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      Association of Genetic Variants With Response to Anti–Vascular Endothelial Growth Factor Therapy in Age-Related Macular Degeneration

      1 , 2 , 3 , 4 , 1 , 5 , 6 , 7 , 1 , 5 , 1 , 2 , 8 , 9 , 9 , 10 , 10 , 11 , 12 , 13 , 14 , 15 , 16 , 17 , 12 , 17 , 18 , 19 , 20 , 21 , 22 , 23 , 21 , 22 , 23 , 8 , 24 , 2 , 1 , 1 , 9 , 25 , 1 , 5 , 2 , 4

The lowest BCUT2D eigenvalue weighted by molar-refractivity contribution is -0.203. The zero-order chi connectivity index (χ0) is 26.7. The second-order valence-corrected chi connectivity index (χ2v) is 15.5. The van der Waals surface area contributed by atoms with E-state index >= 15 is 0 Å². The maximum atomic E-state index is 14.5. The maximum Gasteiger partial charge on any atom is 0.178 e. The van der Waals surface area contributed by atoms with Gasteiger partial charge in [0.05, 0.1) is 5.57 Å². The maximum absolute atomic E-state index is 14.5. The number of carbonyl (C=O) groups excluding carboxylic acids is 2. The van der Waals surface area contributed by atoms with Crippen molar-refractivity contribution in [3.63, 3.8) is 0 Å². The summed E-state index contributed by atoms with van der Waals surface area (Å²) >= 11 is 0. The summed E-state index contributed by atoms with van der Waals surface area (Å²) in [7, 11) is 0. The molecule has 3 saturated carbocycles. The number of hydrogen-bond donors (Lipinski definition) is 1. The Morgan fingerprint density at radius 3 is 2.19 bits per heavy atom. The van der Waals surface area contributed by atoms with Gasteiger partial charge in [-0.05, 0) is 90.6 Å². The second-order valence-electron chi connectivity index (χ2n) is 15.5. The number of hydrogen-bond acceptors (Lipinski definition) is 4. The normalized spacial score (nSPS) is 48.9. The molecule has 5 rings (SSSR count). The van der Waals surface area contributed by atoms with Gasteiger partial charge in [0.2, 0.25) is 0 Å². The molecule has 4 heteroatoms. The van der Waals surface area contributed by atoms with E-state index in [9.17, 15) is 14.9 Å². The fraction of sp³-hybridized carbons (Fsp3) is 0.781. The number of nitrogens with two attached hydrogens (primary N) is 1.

JAMA Ophthalmology

      American Medical Association (AMA)

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          Abstract